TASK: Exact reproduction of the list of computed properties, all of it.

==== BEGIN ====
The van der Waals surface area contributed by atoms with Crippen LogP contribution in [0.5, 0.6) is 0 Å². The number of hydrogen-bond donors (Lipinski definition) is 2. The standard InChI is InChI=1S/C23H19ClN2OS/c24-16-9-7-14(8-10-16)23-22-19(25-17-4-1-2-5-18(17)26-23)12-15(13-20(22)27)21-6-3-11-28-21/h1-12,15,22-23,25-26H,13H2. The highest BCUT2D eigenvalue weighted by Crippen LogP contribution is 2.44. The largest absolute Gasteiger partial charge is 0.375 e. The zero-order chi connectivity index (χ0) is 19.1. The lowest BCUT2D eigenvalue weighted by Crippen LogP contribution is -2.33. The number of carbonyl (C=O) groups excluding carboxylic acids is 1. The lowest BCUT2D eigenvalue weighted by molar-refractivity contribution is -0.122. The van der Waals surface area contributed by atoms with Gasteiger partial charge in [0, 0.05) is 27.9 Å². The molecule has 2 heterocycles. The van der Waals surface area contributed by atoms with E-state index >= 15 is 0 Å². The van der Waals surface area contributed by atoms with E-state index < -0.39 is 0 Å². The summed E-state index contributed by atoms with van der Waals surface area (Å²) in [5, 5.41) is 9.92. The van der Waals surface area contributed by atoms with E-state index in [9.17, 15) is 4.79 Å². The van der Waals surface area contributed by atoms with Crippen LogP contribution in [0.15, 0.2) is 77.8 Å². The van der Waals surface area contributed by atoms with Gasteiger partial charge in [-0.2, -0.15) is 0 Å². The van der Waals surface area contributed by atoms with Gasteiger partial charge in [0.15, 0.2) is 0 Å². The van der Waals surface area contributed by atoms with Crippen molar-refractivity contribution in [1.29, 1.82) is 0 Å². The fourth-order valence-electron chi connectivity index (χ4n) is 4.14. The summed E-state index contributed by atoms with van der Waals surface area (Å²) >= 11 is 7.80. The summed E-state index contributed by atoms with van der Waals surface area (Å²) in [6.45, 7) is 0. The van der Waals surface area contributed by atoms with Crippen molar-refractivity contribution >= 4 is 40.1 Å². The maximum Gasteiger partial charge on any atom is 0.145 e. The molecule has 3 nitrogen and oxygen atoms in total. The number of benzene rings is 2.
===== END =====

The van der Waals surface area contributed by atoms with Crippen LogP contribution in [0.5, 0.6) is 0 Å². The number of hydrogen-bond donors (Lipinski definition) is 2. The standard InChI is InChI=1S/C23H19ClN2OS/c24-16-9-7-14(8-10-16)23-22-19(25-17-4-1-2-5-18(17)26-23)12-15(13-20(22)27)21-6-3-11-28-21/h1-12,15,22-23,25-26H,13H2. The highest BCUT2D eigenvalue weighted by Crippen LogP contribution is 2.44. The largest absolute Gasteiger partial charge is 0.375 e. The zero-order chi connectivity index (χ0) is 19.1. The lowest BCUT2D eigenvalue weighted by Crippen LogP contribution is -2.33. The number of carbonyl (C=O) groups excluding carboxylic acids is 1. The lowest BCUT2D eigenvalue weighted by molar-refractivity contribution is -0.122. The van der Waals surface area contributed by atoms with Gasteiger partial charge in [0, 0.05) is 27.9 Å². The molecule has 2 heterocycles. The van der Waals surface area contributed by atoms with E-state index >= 15 is 0 Å². The van der Waals surface area contributed by atoms with E-state index < -0.39 is 0 Å². The summed E-state index contributed by atoms with van der Waals surface area (Å²) in [5, 5.41) is 9.92. The van der Waals surface area contributed by atoms with E-state index in [9.17, 15) is 4.79 Å². The van der Waals surface area contributed by atoms with Crippen LogP contribution in [0.15, 0.2) is 77.8 Å². The van der Waals surface area contributed by atoms with Gasteiger partial charge in [-0.2, -0.15) is 0 Å². The van der Waals surface area contributed by atoms with Gasteiger partial charge in [0.15, 0.2) is 0 Å². The van der Waals surface area contributed by atoms with Crippen molar-refractivity contribution in [1.29, 1.82) is 0 Å². The fourth-order valence-electron chi connectivity index (χ4n) is 4.14. The summed E-state index contributed by atoms with van der Waals surface area (Å²) >= 11 is 7.80. The summed E-state index contributed by atoms with van der Waals surface area (Å²) in [6.45, 7) is 0. The van der Waals surface area contributed by atoms with Crippen molar-refractivity contribution >= 4 is 40.1 Å². The maximum Gasteiger partial charge on any atom is 0.145 e. The molecule has 3 nitrogen and oxygen atoms in total. The number of benzene rings is 2.